Beyond diagnostics, laboratory services include large-scale testing such as employment-related health screening, testing for sexually transmitted diseases, controls for chronic conditions, and seasonal influenza. All of these may have seen an organic decrease due to COVID-19, even without changes in referral patterns. Imaging includes, for example, diagnostics for accidents and respiratory system-related conditions, which may have seen a similar reduction. Controlled downscaling of non-emergency appointments and activity to preserve healthcare personnel for COVID-19 testing and tracing was a central strategy of the Finnish pandemic response [16, 20]. These may be limiting factors for the available supply across all service channels. The most severe cases of probable COVID-19 were typically transferred to public university hospitals, so the number of imaging related to severe COVID-19-related complications is likely absent from this data set. One exception was the COVID-19 testing services, which were heavily used during the pandemic. The COVID-19 related testing is likely most affected by fluctuations in external demand, where companies or municipalities were major payers for large-scale testing. Changes are more likely to reflect population-level rather than personal-level demand for services.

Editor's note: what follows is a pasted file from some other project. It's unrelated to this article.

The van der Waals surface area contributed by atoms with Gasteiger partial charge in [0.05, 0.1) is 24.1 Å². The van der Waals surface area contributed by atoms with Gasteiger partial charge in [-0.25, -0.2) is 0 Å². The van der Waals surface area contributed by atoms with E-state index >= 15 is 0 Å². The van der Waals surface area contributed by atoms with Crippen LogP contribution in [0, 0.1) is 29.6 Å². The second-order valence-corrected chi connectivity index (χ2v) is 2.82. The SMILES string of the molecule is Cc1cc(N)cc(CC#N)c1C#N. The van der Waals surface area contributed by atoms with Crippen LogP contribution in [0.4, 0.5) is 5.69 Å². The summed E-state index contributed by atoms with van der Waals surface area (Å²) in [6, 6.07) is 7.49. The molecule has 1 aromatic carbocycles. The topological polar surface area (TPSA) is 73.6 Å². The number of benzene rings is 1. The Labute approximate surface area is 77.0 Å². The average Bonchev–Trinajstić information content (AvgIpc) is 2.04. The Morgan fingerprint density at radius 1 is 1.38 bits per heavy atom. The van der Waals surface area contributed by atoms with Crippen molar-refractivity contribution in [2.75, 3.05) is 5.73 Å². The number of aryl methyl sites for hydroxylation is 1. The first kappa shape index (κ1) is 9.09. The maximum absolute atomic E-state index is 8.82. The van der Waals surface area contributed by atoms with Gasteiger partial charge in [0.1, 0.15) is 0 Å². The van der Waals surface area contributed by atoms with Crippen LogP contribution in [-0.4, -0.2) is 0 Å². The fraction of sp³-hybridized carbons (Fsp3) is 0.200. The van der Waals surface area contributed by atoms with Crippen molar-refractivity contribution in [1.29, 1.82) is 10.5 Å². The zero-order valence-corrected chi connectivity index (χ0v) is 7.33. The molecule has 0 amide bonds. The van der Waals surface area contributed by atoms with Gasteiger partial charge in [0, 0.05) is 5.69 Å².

The changes in bookings reflect passive disengagement from health services, where previously requested care was omitted or not made available in the first place. Cancellations, on the other hand, reflect the patients’ or professionals’ actions to actively disengage from the health services. We can observe a major spike in cancellations immediately following the onset of the pandemic, with a threefold increase in cancellation rates for in-person appointments. In-person specialist cancellations peaked at over 30% during the first weeks of the pandemic. However, this period of rapid disengagement lasted a relatively short time, with the services returning to pre-pandemic cancellation rates for the remainder of the pandemic. Cancellations have, at times, been portrayed as a reason for a major decrease in service usage [17]. Our results suggest that this was a contributing factor mainly during the first weeks of the pandemic, after which disengagement from the services was passive.